One of the great things about art is that you don't need to know how to create it to appreciate it. That notion rings especially true for Stuart Platt, owner of Suicidal Octopuss, a company he created in October to foster, exhibit and broker art.
Platt, who works as a video-game producer for Sony, has a passion for art that's palpable when he talks about it. His eyes light up like a kid on Christmas morning when he describes the pieces he'll show at Your Name Here, his first exhibition under Suicidal Octopuss, at 7 p.m. Thursday, April 25, at Molotov Gallery (852 16th St. in East Village).
"My goal with the company is to evangelize and get artists exposure and art shows in places they wouldn't be exposed to," says Platt, who invested $10,000 of his own money to start the company. "I wasn't sure what response I would get, but the response was phenomenal.
"Being an independent artist, it's very hard to get your art out there and get people's attention," he adds. "For me, I just love art so much. So, if I see something that catches my eye, I'm, like, 'Hell, I'll sell your art for you. It'll be fun.'"
The show will feature graffiti and urban street art in a variety of media by 14 artists, two of them from San Diego. They include Snak3oil, Chris RWK, Epic Uni and locals Jamie Sweetin and Misty Michelle. The focal point of the show will be miniatures Platt commissioned from each artist.
He purchased nine-inch miniatures of billboards, recycling cans, dumpsters and other public structures that are usually targets for graffiti and gave them to his artists to use as canvases. Through these small sculptures, Platt aims to poke fun at the illegality of graffiti art.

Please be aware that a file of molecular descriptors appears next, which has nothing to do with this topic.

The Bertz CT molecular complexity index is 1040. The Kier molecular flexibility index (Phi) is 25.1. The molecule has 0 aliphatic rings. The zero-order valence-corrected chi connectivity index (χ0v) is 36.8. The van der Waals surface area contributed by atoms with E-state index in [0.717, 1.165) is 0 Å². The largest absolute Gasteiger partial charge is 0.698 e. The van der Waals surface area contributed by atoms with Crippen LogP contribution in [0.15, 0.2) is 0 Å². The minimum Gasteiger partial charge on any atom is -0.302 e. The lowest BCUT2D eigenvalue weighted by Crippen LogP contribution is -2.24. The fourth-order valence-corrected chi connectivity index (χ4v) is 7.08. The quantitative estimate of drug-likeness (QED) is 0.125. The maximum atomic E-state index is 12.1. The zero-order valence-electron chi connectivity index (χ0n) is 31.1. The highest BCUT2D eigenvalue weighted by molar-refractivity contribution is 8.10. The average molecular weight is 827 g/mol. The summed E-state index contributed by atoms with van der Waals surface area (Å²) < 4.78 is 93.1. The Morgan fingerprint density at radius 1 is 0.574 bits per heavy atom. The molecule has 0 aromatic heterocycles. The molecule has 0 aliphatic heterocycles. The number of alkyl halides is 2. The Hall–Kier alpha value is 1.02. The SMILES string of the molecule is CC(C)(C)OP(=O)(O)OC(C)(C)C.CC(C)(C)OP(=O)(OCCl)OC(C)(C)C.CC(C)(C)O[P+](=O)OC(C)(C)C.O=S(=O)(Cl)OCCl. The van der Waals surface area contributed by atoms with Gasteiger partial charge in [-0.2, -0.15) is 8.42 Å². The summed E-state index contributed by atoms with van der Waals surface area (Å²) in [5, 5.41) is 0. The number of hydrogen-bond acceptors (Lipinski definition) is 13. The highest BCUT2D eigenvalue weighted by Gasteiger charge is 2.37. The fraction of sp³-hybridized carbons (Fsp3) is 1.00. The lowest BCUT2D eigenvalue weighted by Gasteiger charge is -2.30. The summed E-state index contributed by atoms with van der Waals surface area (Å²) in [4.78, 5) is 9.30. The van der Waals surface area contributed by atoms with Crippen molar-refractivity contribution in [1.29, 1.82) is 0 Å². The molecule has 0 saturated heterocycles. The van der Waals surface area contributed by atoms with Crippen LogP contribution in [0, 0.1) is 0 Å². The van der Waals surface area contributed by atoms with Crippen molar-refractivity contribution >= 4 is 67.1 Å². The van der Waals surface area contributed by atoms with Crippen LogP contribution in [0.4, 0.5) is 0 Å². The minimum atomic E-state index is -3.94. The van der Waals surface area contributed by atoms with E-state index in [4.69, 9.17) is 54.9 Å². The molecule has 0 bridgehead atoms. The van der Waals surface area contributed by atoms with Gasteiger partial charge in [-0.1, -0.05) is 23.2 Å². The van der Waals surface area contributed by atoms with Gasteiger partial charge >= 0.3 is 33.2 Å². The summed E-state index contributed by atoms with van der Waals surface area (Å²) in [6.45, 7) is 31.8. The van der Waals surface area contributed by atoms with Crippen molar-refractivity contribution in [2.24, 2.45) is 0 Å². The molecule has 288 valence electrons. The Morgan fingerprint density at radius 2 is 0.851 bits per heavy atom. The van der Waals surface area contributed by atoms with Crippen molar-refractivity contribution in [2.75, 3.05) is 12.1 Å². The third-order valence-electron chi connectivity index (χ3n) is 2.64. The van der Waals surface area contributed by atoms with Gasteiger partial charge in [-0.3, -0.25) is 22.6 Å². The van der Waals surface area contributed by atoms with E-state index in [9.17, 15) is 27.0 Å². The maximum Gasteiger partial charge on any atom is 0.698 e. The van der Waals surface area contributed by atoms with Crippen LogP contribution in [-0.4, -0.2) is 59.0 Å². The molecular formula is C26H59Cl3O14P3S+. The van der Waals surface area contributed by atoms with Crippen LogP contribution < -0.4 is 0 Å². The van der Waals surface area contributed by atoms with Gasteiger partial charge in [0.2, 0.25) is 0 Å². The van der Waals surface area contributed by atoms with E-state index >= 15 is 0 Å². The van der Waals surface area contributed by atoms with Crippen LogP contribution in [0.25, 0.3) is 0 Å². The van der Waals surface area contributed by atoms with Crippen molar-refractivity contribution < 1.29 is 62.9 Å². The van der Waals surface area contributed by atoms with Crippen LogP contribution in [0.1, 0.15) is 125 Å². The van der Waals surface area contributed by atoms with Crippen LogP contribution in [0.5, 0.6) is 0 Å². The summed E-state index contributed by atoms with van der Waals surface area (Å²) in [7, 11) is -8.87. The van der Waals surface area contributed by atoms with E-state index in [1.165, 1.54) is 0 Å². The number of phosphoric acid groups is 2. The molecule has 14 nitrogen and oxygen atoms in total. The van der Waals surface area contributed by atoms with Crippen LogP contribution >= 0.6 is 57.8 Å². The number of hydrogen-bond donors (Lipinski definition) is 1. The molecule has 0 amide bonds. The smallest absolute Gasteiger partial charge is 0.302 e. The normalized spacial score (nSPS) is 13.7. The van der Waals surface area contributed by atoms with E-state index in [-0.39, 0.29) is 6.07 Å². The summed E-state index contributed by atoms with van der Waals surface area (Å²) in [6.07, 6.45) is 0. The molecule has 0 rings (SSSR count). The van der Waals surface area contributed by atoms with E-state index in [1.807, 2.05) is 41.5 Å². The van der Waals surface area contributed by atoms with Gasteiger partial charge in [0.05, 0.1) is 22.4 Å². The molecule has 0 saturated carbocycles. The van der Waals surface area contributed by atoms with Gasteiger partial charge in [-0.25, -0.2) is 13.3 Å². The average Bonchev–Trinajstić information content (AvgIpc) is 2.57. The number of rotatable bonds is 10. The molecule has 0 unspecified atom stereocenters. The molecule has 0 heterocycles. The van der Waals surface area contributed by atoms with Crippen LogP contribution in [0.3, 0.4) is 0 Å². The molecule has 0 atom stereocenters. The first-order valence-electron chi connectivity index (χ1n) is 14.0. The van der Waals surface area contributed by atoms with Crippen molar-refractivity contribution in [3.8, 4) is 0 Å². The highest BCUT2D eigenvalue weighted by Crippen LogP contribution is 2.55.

The artists took to the idea of working on the miniatures right away, he says.
"They had no idea how cool it was," Platt says. "Their reactions are funny, because a lot of them have never done anything like that before—not on a miniature. They want to do more. It's a different medium for them. It's really unique, and they look really great on shelves."
Though the goal is to sell the miniatures, Platt, who's been storing them at home until the day of the show, acknowledges that it'll be hard to let them go.
"I've fallen in love with them," he says.
Platt expects Your Name Here to lead to more shows. Starting in June, he'll hold a weekly art night at Knotty Barrel, the East Village gastropub. Eventually, he hopes to own his own art gallery.
"I came into it knowing that I wouldn't make money on Your Name Here probably," Platt says. "But I wanted to see what the reaction is to that type of art. It's almost like a focus test. There's a trust that I've gained with these guys. I think they're just so appreciative that there's someone who believes in them and wants to get their art out."
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